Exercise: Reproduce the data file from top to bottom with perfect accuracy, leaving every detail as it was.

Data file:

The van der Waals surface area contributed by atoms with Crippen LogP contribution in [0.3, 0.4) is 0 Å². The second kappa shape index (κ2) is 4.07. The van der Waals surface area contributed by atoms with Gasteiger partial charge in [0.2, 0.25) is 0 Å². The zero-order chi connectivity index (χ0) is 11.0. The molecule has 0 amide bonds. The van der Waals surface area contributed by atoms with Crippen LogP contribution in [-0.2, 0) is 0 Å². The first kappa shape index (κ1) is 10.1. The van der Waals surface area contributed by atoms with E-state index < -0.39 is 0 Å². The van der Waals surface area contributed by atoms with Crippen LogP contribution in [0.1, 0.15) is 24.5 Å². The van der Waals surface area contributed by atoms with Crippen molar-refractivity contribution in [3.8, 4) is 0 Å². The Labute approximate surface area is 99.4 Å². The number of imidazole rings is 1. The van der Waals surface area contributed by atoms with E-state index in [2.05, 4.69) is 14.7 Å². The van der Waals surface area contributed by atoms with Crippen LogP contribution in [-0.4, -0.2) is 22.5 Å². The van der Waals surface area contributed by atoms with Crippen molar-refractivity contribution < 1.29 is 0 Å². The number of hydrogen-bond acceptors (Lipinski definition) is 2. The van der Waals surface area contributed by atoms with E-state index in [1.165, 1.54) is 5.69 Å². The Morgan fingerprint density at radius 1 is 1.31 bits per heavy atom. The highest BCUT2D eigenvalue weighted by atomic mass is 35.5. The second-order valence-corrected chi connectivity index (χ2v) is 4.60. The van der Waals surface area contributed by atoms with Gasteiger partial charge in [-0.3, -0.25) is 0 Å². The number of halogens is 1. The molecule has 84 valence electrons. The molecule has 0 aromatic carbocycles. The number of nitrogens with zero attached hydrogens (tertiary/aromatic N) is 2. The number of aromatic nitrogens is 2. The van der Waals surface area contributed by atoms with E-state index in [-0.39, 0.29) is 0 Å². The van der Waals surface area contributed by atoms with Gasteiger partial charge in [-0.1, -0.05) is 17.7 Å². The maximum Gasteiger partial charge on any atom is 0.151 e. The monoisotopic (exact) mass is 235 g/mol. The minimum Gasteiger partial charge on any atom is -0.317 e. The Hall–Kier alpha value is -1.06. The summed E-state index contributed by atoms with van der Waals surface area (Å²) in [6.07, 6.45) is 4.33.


The van der Waals surface area contributed by atoms with Crippen LogP contribution in [0.3, 0.4) is 0 Å². The second kappa shape index (κ2) is 4.07. The van der Waals surface area contributed by atoms with Gasteiger partial charge in [0.2, 0.25) is 0 Å². The zero-order chi connectivity index (χ0) is 11.0. The molecule has 0 amide bonds. The van der Waals surface area contributed by atoms with Crippen LogP contribution in [-0.2, 0) is 0 Å². The first kappa shape index (κ1) is 10.1. The van der Waals surface area contributed by atoms with E-state index < -0.39 is 0 Å². The van der Waals surface area contributed by atoms with Crippen LogP contribution in [0.1, 0.15) is 24.5 Å². The van der Waals surface area contributed by atoms with Crippen molar-refractivity contribution in [3.8, 4) is 0 Å². The Labute approximate surface area is 99.4 Å². The number of imidazole rings is 1. The van der Waals surface area contributed by atoms with E-state index in [2.05, 4.69) is 14.7 Å². The van der Waals surface area contributed by atoms with Crippen LogP contribution in [-0.4, -0.2) is 22.5 Å². The van der Waals surface area contributed by atoms with Crippen molar-refractivity contribution < 1.29 is 0 Å². The number of hydrogen-bond acceptors (Lipinski definition) is 2. The van der Waals surface area contributed by atoms with E-state index in [1.165, 1.54) is 5.69 Å². The Morgan fingerprint density at radius 1 is 1.31 bits per heavy atom. The highest BCUT2D eigenvalue weighted by atomic mass is 35.5. The second-order valence-corrected chi connectivity index (χ2v) is 4.60. The van der Waals surface area contributed by atoms with Gasteiger partial charge in [-0.3, -0.25) is 0 Å². The number of halogens is 1. The molecule has 84 valence electrons. The molecule has 0 aromatic carbocycles. The number of nitrogens with zero attached hydrogens (tertiary/aromatic N) is 2. The number of aromatic nitrogens is 2. The van der Waals surface area contributed by atoms with E-state index in [-0.39, 0.29) is 0 Å². The van der Waals surface area contributed by atoms with Gasteiger partial charge in [-0.1, -0.05) is 17.7 Å². The maximum Gasteiger partial charge on any atom is 0.151 e. The monoisotopic (exact) mass is 235 g/mol. The minimum Gasteiger partial charge on any atom is -0.317 e. The Hall–Kier alpha value is -1.06. The summed E-state index contributed by atoms with van der Waals surface area (Å²) in [6.07, 6.45) is 4.33.